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Messages - lookdev

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If the objects I paint are meant for film which normal map format should I use?
It's meant to be used in Houdini, Clarisse, Terragen, Vue, Rendered with Arnold, Mantra or Redshift.

Substance PainterSubstance Painter - Discussions - Large terrains
 on: January 06, 2019, 10:22:41 am 
Do you use Substance Painter for all or part of a large terrain? e.g. terrains you would get from World Machine.
I lack realism on the ground using texturing in World Machine. It's that small displacement that I'm after. The maps I get from World Machine are for colour, the terrain no matter how impressive in the large shape, is too smooth. Is it something I can (partly) solve using substance painter?
would you recommend/do it for the whole terrain? how?
If not, would you do it just for the foreground (close to the camera)?

A model has several components, when  I export from Substance Painter, everything gets dumped in the same place all maps for all individual meshes, one big mess.
Is it possible to have the option to save to sub-folders?one check box that is enabled by default.

You could use a more sophisticated UV checker texture instead, you will find plenty online

How are these called and where to find them? I'm new to substance painter, grateful if you could point in the right direction.
I'm actually interested in materials that reveal UV stretching, if there are any.

It's great I don't need to repaint, Substance Painter keeps everything, but I'd rather spend some time before painting than go back and forth to fix UV stretching.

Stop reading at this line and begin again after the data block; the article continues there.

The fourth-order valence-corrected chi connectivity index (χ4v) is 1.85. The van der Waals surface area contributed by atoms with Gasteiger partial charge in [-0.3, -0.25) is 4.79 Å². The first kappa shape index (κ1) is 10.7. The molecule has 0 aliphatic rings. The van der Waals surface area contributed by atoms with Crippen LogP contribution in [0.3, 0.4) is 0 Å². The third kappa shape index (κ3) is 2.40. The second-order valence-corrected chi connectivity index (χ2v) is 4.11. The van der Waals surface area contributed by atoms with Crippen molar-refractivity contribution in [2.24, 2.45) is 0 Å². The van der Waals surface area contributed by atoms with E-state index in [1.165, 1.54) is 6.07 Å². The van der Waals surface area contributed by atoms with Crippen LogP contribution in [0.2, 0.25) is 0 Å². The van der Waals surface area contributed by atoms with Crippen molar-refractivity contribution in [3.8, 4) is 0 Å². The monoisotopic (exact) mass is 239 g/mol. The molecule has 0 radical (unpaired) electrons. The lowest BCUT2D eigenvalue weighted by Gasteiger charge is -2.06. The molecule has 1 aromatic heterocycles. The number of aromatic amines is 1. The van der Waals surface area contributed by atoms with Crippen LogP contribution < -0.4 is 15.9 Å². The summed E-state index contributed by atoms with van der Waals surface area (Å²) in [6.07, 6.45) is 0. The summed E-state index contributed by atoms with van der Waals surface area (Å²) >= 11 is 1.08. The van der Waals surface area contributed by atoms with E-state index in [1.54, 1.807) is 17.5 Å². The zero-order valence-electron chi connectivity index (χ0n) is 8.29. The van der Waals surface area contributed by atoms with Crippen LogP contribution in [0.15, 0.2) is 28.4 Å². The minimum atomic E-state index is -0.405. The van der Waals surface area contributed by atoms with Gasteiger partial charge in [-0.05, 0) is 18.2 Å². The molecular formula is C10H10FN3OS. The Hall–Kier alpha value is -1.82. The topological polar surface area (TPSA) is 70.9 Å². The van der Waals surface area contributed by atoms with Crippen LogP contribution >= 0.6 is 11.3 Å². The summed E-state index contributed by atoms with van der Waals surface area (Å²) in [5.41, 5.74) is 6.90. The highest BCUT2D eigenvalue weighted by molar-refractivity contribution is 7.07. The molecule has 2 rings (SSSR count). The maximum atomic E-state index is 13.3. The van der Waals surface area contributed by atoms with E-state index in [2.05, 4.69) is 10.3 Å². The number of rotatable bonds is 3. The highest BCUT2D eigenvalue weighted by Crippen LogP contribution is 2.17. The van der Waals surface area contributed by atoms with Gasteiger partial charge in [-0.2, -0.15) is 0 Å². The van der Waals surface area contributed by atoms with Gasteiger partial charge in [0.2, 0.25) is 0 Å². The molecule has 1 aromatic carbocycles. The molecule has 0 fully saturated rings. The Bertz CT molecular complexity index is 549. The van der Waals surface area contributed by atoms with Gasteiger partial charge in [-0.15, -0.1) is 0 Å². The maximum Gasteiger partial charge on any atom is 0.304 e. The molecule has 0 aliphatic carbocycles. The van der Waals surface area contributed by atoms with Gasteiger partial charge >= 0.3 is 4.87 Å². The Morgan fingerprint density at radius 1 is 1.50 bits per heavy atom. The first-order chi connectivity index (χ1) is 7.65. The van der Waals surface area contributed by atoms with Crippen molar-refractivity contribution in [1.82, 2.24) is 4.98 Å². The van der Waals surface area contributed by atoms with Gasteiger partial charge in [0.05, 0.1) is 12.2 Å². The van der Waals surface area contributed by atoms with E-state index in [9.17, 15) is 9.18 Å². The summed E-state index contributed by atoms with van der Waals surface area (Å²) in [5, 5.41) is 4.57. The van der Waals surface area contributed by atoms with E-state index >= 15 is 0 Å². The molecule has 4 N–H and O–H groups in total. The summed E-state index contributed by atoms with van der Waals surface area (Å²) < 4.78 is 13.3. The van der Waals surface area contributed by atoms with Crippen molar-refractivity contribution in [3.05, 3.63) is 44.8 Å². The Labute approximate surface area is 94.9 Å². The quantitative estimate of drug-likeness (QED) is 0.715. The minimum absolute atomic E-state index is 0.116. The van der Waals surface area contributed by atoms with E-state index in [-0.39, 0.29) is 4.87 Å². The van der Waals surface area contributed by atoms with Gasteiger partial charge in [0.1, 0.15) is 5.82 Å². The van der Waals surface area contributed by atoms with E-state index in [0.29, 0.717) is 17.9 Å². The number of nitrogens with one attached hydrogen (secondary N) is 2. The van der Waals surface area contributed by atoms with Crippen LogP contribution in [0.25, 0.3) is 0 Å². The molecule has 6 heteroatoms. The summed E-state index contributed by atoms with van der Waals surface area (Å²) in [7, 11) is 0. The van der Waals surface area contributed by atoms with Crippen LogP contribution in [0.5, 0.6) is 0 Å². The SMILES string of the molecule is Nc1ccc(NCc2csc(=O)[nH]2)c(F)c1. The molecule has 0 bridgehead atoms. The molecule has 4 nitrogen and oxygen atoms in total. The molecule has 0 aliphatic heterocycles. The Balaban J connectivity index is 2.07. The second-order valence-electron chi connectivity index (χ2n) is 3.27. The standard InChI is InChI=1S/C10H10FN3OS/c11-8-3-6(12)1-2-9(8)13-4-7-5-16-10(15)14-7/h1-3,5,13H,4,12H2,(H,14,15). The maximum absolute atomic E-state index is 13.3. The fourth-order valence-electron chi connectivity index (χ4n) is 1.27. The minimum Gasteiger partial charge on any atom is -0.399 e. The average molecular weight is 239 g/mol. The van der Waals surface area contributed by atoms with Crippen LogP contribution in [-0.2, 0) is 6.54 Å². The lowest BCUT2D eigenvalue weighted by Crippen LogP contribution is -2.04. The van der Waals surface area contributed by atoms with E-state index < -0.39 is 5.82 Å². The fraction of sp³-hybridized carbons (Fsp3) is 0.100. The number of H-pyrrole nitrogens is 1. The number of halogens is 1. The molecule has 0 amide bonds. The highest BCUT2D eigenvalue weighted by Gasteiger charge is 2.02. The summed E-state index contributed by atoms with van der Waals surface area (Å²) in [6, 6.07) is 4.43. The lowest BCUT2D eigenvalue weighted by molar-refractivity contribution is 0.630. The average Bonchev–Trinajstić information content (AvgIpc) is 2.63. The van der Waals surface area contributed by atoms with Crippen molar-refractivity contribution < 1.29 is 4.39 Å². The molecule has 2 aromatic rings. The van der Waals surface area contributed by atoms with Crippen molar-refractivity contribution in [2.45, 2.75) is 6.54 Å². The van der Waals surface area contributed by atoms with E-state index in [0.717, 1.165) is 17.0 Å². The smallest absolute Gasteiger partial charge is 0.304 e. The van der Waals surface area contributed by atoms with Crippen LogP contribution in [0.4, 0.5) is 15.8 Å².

When you first bring in your model, does it matter where you bake your maps? in your 3D package or Substance painter?
The first time I've done it in Substance painter (Texture set settings-> Bake Mesh Maps), it looks fine. Then I watched this allegorithmic video
I saw that he did it in Maya.
Does it matter? do you get better maps in one or the other?
same question applies to when you want to re-project UVs in Substance painter and need to re-bake.

What do you do to discover issues with UVs before you start painting/applying materials?
Some complex models have several parts and the checker board in Houdini, although useful, is not as "loud" as a stretched material.
I've applied materials in Substance Painter to 4 out of 5 components of an object, and I,ve realised that the 5th had very nasty stretching. I went back to Houdini and it took a while to find the right UV island and to notice the stretching. It is there, but it wasn't as clear as it is in Substance painter after applying a material.
Now I've fixed the UVs but I need to re-export the fbx and redo the whole painting.
Do you have a stage where you apply something temporary only for the purposes of checking the UVs and what is that something?
(I'm new to substance painter, and this was my first model I painted in Substance painter)

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